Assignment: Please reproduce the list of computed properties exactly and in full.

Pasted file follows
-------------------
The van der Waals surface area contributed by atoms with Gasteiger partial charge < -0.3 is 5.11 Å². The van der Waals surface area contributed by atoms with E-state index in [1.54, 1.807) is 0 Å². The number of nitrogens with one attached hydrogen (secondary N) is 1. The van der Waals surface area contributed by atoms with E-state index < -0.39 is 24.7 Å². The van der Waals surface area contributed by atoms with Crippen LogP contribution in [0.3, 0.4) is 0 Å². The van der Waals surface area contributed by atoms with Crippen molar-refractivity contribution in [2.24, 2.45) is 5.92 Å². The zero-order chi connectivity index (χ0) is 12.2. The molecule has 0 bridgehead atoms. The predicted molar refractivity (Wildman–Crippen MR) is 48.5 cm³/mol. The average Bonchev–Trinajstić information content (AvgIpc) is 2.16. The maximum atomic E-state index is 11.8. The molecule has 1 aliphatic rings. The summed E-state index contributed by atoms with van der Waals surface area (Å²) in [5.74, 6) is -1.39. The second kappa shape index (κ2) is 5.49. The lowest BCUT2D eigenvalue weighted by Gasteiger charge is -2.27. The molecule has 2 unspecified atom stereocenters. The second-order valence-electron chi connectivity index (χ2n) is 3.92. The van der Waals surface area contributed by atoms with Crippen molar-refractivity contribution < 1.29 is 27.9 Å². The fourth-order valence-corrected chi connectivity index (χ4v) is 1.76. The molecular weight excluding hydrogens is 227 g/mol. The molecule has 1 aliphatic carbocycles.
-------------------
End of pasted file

The van der Waals surface area contributed by atoms with Gasteiger partial charge < -0.3 is 5.11 Å². The van der Waals surface area contributed by atoms with E-state index in [1.54, 1.807) is 0 Å². The number of nitrogens with one attached hydrogen (secondary N) is 1. The van der Waals surface area contributed by atoms with E-state index < -0.39 is 24.7 Å². The van der Waals surface area contributed by atoms with Crippen LogP contribution in [0.3, 0.4) is 0 Å². The van der Waals surface area contributed by atoms with Crippen molar-refractivity contribution in [2.24, 2.45) is 5.92 Å². The zero-order chi connectivity index (χ0) is 12.2. The molecule has 0 bridgehead atoms. The predicted molar refractivity (Wildman–Crippen MR) is 48.5 cm³/mol. The average Bonchev–Trinajstić information content (AvgIpc) is 2.16. The maximum atomic E-state index is 11.8. The molecule has 1 aliphatic rings. The summed E-state index contributed by atoms with van der Waals surface area (Å²) in [5.74, 6) is -1.39. The second kappa shape index (κ2) is 5.49. The lowest BCUT2D eigenvalue weighted by Gasteiger charge is -2.27. The molecule has 2 unspecified atom stereocenters. The second-order valence-electron chi connectivity index (χ2n) is 3.92. The van der Waals surface area contributed by atoms with Crippen molar-refractivity contribution < 1.29 is 27.9 Å². The fourth-order valence-corrected chi connectivity index (χ4v) is 1.76. The molecular weight excluding hydrogens is 227 g/mol. The molecule has 1 aliphatic carbocycles.